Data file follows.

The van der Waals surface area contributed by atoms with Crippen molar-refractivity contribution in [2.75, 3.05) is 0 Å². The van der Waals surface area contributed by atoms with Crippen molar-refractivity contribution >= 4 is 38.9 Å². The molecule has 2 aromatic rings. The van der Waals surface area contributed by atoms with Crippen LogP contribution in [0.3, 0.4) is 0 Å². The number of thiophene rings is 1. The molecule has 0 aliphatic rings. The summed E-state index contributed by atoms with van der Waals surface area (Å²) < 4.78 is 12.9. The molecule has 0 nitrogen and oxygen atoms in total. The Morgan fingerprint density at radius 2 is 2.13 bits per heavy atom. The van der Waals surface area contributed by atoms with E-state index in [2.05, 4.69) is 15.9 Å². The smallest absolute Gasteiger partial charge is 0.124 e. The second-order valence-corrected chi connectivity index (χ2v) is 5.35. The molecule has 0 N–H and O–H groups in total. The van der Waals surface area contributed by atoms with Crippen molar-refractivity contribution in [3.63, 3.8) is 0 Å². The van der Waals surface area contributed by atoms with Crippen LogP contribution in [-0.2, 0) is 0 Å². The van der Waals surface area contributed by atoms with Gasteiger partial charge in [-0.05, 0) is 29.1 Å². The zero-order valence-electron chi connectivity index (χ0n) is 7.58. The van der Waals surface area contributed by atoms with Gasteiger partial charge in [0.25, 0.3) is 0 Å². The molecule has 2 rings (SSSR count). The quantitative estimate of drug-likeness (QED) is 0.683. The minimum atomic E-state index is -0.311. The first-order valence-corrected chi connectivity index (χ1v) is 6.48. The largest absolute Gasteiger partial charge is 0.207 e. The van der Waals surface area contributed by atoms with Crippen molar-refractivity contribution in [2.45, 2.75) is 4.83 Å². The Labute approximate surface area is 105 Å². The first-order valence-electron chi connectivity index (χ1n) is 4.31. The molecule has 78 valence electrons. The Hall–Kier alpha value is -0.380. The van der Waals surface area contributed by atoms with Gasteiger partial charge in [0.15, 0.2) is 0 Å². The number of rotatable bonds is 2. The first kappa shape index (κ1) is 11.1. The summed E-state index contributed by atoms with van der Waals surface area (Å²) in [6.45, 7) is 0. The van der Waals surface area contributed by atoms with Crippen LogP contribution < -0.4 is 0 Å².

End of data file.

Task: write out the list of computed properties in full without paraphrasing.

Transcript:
The van der Waals surface area contributed by atoms with Crippen molar-refractivity contribution in [2.75, 3.05) is 0 Å². The van der Waals surface area contributed by atoms with Crippen molar-refractivity contribution >= 4 is 38.9 Å². The molecule has 2 aromatic rings. The van der Waals surface area contributed by atoms with Crippen LogP contribution in [0.3, 0.4) is 0 Å². The number of thiophene rings is 1. The molecule has 0 aliphatic rings. The summed E-state index contributed by atoms with van der Waals surface area (Å²) < 4.78 is 12.9. The molecule has 0 nitrogen and oxygen atoms in total. The Morgan fingerprint density at radius 2 is 2.13 bits per heavy atom. The van der Waals surface area contributed by atoms with E-state index in [2.05, 4.69) is 15.9 Å². The smallest absolute Gasteiger partial charge is 0.124 e. The second-order valence-corrected chi connectivity index (χ2v) is 5.35. The molecule has 0 N–H and O–H groups in total. The van der Waals surface area contributed by atoms with Crippen molar-refractivity contribution in [3.63, 3.8) is 0 Å². The van der Waals surface area contributed by atoms with Crippen LogP contribution in [-0.2, 0) is 0 Å². The van der Waals surface area contributed by atoms with Gasteiger partial charge in [-0.05, 0) is 29.1 Å². The zero-order valence-electron chi connectivity index (χ0n) is 7.58. The van der Waals surface area contributed by atoms with Gasteiger partial charge in [0.25, 0.3) is 0 Å². The molecule has 2 rings (SSSR count). The quantitative estimate of drug-likeness (QED) is 0.683. The minimum atomic E-state index is -0.311. The first-order valence-corrected chi connectivity index (χ1v) is 6.48. The largest absolute Gasteiger partial charge is 0.207 e. The van der Waals surface area contributed by atoms with Crippen molar-refractivity contribution in [2.45, 2.75) is 4.83 Å². The Labute approximate surface area is 105 Å². The first-order valence-electron chi connectivity index (χ1n) is 4.31. The molecule has 78 valence electrons. The Hall–Kier alpha value is -0.380. The van der Waals surface area contributed by atoms with Gasteiger partial charge in [0.15, 0.2) is 0 Å². The number of rotatable bonds is 2. The first kappa shape index (κ1) is 11.1. The summed E-state index contributed by atoms with van der Waals surface area (Å²) in [6.45, 7) is 0. The van der Waals surface area contributed by atoms with Crippen LogP contribution < -0.4 is 0 Å².